This paper discusses the use of mobile devices to help language learners by supporting the learning process referred to as ‘noticing’ – that is, observing and recording points about the second language that aid the learning process. Mobile devices are particularly suited to this as they allow immediate, contextual recording in a range of formats (audio recording, text-based notes, pictures of written language e.g. posters, signs).
It also discusses how this data might be collected and organised, and used to inform teachers and researchers about models of language learning, and learner needs.

You will need:

  • A mobile device with recording capability, preferably including audio – this might be a smartphone, a dictaphone or a video camera
  • A ‘language diary’ environment where students can collate and reflect on their observations, e.g. a VLE or e-portfolio


Kukulska-Hulme, A. & Bull, S. (2009). Theory-based support for mobile language learning: noticing and recording. International Journal of Interactive Mobile Technologies 3(2), pp. 12–18.
Available online at: [Accessed Jan 2011]

Smartphones and mobile web 2.0


This paper reports on a range of pilot projects running at Unitec, NZ, from 2007 to 2009. The projects all focus on enabling students to use smartphones, along with familiar web 2.0 tools, to create, share and collaborate on resources across a range of contexts, and collect them in online e-portfolios for reflection and assessment.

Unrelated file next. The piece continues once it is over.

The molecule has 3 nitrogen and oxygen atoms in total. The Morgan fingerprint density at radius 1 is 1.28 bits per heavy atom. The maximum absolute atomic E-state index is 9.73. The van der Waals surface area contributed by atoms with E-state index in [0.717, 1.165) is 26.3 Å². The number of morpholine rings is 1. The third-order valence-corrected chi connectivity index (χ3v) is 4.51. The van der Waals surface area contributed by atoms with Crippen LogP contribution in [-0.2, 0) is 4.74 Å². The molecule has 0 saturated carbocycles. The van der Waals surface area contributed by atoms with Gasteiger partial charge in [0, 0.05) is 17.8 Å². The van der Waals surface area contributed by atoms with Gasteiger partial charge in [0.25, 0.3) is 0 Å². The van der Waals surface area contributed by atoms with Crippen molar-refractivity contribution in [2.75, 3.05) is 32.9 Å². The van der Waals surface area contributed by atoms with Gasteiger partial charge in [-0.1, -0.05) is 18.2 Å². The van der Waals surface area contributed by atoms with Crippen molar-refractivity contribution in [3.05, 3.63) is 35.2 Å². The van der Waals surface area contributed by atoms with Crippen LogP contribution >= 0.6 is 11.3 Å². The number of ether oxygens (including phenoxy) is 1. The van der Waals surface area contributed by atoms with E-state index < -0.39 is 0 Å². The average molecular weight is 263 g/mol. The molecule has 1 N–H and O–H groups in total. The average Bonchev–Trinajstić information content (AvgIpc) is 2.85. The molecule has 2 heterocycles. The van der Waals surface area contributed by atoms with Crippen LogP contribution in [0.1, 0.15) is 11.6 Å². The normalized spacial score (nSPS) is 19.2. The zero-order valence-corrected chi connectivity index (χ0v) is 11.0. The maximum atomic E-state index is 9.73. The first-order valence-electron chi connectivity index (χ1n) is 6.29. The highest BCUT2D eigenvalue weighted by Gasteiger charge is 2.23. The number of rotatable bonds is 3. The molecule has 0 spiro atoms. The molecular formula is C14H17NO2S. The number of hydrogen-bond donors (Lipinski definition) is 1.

The projects included:

  • a group project building a design for an international flower show (Diploma of Landscape Design), using blogs, photo and video sharing, and e-portfolios
  • groups working as product design teams for external manufacturers (BA Design), using communication tools, and blogs and e-portfolios shared with the companies
  • students testing and evaluating tools for music creation and delivery (Diploma of Contemporary Music), using audio and video sharing tools, and social networks
  • students on a field trip (Diploma of Landscape Design) recording and identifying findings, using photos and video and blogging tools

Findings include the importance of tailoring tasks to the affordances of the devices – both  the benefits (e.g. easy video recording and instant messaging/texting), and the challenges (small screens, slower text entry). Also the importance of scaffolding, as well as the possibilities for supporting informal or spontaneous learning, and an observed increase in peer collaboration and critique.
The papers also discuss the significance of Communities of Practice formed to help members of academic staff learn about the possibilities and share experiences with their peers, as well as time requirements, and scalability and funding issues.

You will need:

  • Wireless and/or 3G enabled mobile devices
  • Mobile enabled web tools

Tip: The great news is that many of these are already available (e.g.Youtube, Flickr, Google docs). The flipside is that because these services are provided by third parties, uptime/availability can’t be guaranteed, and there are potential data protection and security issues to address.


Cochrane, T. (2008). Mobile Web 2.0: The new frontier. In Hello! Where are you in the landscape of educational technology? Proceedings ascilite Melbourne 2008.
Available online at: [Accessed Jan 2011]

Cochrane, T. & Bateman, R. (2010) Smartphones give you wings: Pedagogical
affordances of mobile Web 2.0. Australasian Journal of Educational Technology 26 (1), 1-14.
Available online at: [Accessed Jan 2011]

Note: the second paper also includes links to a number of Youtube videos about the projects.

The use of mobile devices to create ‘augmented contexts’ in the field